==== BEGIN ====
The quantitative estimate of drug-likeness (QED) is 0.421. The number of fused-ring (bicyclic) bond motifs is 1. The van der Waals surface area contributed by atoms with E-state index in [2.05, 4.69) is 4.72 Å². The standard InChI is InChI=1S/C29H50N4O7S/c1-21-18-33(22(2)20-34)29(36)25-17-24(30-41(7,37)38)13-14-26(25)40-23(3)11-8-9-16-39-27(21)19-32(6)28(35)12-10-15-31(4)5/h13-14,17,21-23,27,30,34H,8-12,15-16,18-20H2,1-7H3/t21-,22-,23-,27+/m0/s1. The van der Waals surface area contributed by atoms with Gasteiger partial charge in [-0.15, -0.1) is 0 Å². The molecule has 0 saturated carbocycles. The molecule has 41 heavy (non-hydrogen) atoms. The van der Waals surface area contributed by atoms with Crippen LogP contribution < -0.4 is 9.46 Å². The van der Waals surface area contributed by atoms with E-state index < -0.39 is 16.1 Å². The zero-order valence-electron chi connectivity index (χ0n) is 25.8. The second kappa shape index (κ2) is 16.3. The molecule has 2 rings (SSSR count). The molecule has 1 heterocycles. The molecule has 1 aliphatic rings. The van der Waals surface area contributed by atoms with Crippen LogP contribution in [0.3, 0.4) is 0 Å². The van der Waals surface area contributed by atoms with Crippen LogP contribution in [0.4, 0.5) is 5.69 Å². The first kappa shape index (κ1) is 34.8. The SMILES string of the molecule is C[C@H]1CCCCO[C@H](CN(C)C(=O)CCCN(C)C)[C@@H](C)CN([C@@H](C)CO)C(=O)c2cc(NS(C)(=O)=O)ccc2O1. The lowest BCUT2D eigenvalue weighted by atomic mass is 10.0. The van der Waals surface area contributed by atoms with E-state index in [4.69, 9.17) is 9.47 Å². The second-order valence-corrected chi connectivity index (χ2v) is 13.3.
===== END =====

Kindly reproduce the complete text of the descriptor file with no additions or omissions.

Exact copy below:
The quantitative estimate of drug-likeness (QED) is 0.421. The number of fused-ring (bicyclic) bond motifs is 1. The van der Waals surface area contributed by atoms with E-state index in [2.05, 4.69) is 4.72 Å². The standard InChI is InChI=1S/C29H50N4O7S/c1-21-18-33(22(2)20-34)29(36)25-17-24(30-41(7,37)38)13-14-26(25)40-23(3)11-8-9-16-39-27(21)19-32(6)28(35)12-10-15-31(4)5/h13-14,17,21-23,27,30,34H,8-12,15-16,18-20H2,1-7H3/t21-,22-,23-,27+/m0/s1. The van der Waals surface area contributed by atoms with Gasteiger partial charge in [-0.15, -0.1) is 0 Å². The molecule has 0 saturated carbocycles. The molecule has 41 heavy (non-hydrogen) atoms. The van der Waals surface area contributed by atoms with Crippen LogP contribution < -0.4 is 9.46 Å². The van der Waals surface area contributed by atoms with E-state index < -0.39 is 16.1 Å². The zero-order valence-electron chi connectivity index (χ0n) is 25.8. The second kappa shape index (κ2) is 16.3. The molecule has 2 rings (SSSR count). The molecule has 1 heterocycles. The molecule has 1 aliphatic rings. The van der Waals surface area contributed by atoms with Crippen LogP contribution in [0.3, 0.4) is 0 Å². The van der Waals surface area contributed by atoms with Crippen LogP contribution in [0.4, 0.5) is 5.69 Å². The first kappa shape index (κ1) is 34.8. The SMILES string of the molecule is C[C@H]1CCCCO[C@H](CN(C)C(=O)CCCN(C)C)[C@@H](C)CN([C@@H](C)CO)C(=O)c2cc(NS(C)(=O)=O)ccc2O1. The lowest BCUT2D eigenvalue weighted by atomic mass is 10.0. The van der Waals surface area contributed by atoms with E-state index in [4.69, 9.17) is 9.47 Å². The second-order valence-corrected chi connectivity index (χ2v) is 13.3.